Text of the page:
Nawal El Moutawakel, currently the Vice President of the International Olympic Committee IOC, returns to Los Angeles 33 years after her glorious achievement on August 8, 1984, when she became the first Arab-African Muslim woman to win an Olympic Gold Medal. Nawal El Moutawakel and 11 other members of the IOC have paid a three-day visit to the California metropolis, Los Angeles, which is competing with Paris for organising the Olympic Games in 2024.
Nawal El Moutawakel, the pride of Morocco and Africa, is a story of success, glory, and challenge from an amateur athlete in the streets of Casablanca to an Olympic champion, and then a Vice President of the most prestigious sporting institution, a position only one African woman has attained. It is thanks to her struggle, self-determination, and her hard work that Nawal El Moutawakel has been able to positively and successfully represent the abilities and competences of African women nowadays. It is an honor to see her supervising two big cities such as Paris and Los Angeles competing for organising the Olympic Games.
Nawal El Moutawakel: The Athlete
Nawal El Moutawakel marked the history of African sports in general, and that of Morocco in particular, during her victory in the 400-meter hurdles of the Olympic Games in Los Angeles in 1984. It is that record that made her a legendary sportswoman, as being the first African-Arab Muslim woman to win a gold medal at the Olympic Games and a symbol of pride for African women.
“King Hassan II called me just a few minutes after I crossed the finish line,” said Nawal El Moutawakel. “Someone took me into a private room and said to me, ‘The King is on the phone. He wants to talk to you.’” Then, he addressed me: “I am so proud of you, Nawal. The whole country is happy and proud of your achievement.” “In fact, I was speechless,” said Nawal El Moutawakel. “I couldn’t believe that the king was still awake and watching me, although it was in the early morning in Morocco.” Besides, the greatest surprise, as Nawal El Moutawakel always mentions in her interviews, is the king’s official decision to celebrate her victory by naming every girl born in Morocco during that day by her name.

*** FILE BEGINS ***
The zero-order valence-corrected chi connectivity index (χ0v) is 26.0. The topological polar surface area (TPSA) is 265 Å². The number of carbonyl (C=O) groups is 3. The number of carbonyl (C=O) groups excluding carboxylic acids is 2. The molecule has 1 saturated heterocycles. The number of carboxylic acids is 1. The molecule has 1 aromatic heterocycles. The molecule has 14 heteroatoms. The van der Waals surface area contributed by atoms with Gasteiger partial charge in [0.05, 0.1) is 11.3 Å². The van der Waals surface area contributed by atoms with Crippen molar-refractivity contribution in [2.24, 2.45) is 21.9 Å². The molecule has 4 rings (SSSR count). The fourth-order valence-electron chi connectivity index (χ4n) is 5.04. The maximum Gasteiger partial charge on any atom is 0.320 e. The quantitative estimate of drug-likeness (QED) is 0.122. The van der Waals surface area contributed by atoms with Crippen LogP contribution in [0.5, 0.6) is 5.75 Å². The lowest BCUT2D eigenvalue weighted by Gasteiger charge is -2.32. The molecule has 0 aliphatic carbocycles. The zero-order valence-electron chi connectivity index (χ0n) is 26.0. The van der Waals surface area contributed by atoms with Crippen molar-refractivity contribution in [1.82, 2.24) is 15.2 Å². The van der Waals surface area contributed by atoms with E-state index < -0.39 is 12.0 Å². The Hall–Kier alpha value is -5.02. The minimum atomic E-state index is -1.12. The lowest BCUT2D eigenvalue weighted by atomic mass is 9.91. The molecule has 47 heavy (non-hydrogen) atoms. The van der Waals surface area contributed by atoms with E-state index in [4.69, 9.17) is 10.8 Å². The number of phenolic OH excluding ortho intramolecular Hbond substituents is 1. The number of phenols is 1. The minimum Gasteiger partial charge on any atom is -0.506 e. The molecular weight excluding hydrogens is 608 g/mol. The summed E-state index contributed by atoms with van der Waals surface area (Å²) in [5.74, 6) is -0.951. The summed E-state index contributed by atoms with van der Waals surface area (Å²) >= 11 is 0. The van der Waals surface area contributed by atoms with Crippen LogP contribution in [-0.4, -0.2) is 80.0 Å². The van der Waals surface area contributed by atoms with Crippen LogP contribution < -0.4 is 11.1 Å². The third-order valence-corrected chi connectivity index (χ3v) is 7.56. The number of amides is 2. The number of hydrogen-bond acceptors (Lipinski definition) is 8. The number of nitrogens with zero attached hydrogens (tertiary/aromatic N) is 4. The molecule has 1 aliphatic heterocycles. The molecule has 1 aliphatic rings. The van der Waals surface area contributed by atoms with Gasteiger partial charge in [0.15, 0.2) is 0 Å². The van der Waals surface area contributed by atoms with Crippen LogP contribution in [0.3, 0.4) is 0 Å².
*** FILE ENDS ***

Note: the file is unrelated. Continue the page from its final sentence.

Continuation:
From the Streets of Casablanca to the IOC
This militant and feminist made her sporting career the cornerstone of her entry into politics. Animated by the desire to emancipate women through sport, Nawal El Moutawakel organises the Women’s Race every year in Casablanca. She embodies the modern Moroccan woman and doubles her commitment to Morocco and her sporting career through her involvement in international institutions serving sport and women in Maghreb and Africa.
In her studies, Nawal El Moutawakel holds a Master’s Degree in Physical Education from the University of Iowa in the United States. Her university career led her to the position of athletic coach before being a decision maker.
Her victory in 1984 triggers the jubilation in Morocco. It marks her entry onto the political scene when the late King Hassan II, appointed her Secretary of State for Youth and Sports to the Minister of Social Affairs. She was, again, appointed the same position from 2007 to 2009 as Minister of Sports and Youth.